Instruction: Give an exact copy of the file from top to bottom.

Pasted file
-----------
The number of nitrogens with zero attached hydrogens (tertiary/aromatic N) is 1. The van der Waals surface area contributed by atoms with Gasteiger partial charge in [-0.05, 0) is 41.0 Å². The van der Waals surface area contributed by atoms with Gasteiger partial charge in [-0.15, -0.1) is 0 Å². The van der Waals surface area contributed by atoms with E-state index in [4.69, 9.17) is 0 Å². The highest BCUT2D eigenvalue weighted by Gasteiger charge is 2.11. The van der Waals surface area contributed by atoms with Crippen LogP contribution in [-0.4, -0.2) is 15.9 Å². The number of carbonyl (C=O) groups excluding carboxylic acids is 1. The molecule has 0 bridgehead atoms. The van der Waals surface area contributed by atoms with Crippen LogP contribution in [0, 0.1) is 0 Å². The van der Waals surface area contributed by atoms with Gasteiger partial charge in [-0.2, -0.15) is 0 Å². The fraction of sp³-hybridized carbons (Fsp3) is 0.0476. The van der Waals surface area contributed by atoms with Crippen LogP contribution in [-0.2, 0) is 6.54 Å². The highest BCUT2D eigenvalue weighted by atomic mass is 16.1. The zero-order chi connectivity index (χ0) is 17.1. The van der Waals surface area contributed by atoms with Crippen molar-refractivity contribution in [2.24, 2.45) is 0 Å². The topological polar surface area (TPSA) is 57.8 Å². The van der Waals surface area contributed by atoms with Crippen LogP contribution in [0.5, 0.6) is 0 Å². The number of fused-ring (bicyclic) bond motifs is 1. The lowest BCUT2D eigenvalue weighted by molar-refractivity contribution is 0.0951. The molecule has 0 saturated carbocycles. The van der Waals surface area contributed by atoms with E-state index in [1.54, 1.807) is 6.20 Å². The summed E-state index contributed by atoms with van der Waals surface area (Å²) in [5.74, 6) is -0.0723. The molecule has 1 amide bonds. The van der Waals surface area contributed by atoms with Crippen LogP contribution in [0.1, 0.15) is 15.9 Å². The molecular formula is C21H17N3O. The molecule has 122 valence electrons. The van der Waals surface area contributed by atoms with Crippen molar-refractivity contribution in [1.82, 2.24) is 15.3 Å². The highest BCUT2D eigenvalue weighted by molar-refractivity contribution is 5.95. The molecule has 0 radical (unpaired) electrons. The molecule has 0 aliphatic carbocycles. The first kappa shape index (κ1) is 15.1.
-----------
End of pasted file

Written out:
The number of nitrogens with zero attached hydrogens (tertiary/aromatic N) is 1. The van der Waals surface area contributed by atoms with Gasteiger partial charge in [-0.05, 0) is 41.0 Å². The van der Waals surface area contributed by atoms with Gasteiger partial charge in [-0.15, -0.1) is 0 Å². The van der Waals surface area contributed by atoms with E-state index in [4.69, 9.17) is 0 Å². The highest BCUT2D eigenvalue weighted by Gasteiger charge is 2.11. The van der Waals surface area contributed by atoms with Crippen LogP contribution in [-0.4, -0.2) is 15.9 Å². The number of carbonyl (C=O) groups excluding carboxylic acids is 1. The molecule has 0 bridgehead atoms. The van der Waals surface area contributed by atoms with Crippen LogP contribution in [0, 0.1) is 0 Å². The van der Waals surface area contributed by atoms with Gasteiger partial charge in [-0.2, -0.15) is 0 Å². The fraction of sp³-hybridized carbons (Fsp3) is 0.0476. The van der Waals surface area contributed by atoms with Crippen LogP contribution in [-0.2, 0) is 6.54 Å². The highest BCUT2D eigenvalue weighted by atomic mass is 16.1. The zero-order chi connectivity index (χ0) is 17.1. The van der Waals surface area contributed by atoms with Crippen molar-refractivity contribution in [2.24, 2.45) is 0 Å². The topological polar surface area (TPSA) is 57.8 Å². The van der Waals surface area contributed by atoms with Crippen LogP contribution in [0.5, 0.6) is 0 Å². The number of fused-ring (bicyclic) bond motifs is 1. The lowest BCUT2D eigenvalue weighted by molar-refractivity contribution is 0.0951. The molecule has 0 saturated carbocycles. The van der Waals surface area contributed by atoms with E-state index in [1.54, 1.807) is 6.20 Å². The summed E-state index contributed by atoms with van der Waals surface area (Å²) in [5.74, 6) is -0.0723. The molecule has 1 amide bonds. The van der Waals surface area contributed by atoms with Crippen LogP contribution in [0.1, 0.15) is 15.9 Å². The molecular formula is C21H17N3O. The molecule has 122 valence electrons. The van der Waals surface area contributed by atoms with Crippen molar-refractivity contribution in [1.82, 2.24) is 15.3 Å². The highest BCUT2D eigenvalue weighted by molar-refractivity contribution is 5.95. The molecule has 0 radical (unpaired) electrons. The molecule has 0 aliphatic carbocycles. The first kappa shape index (κ1) is 15.1.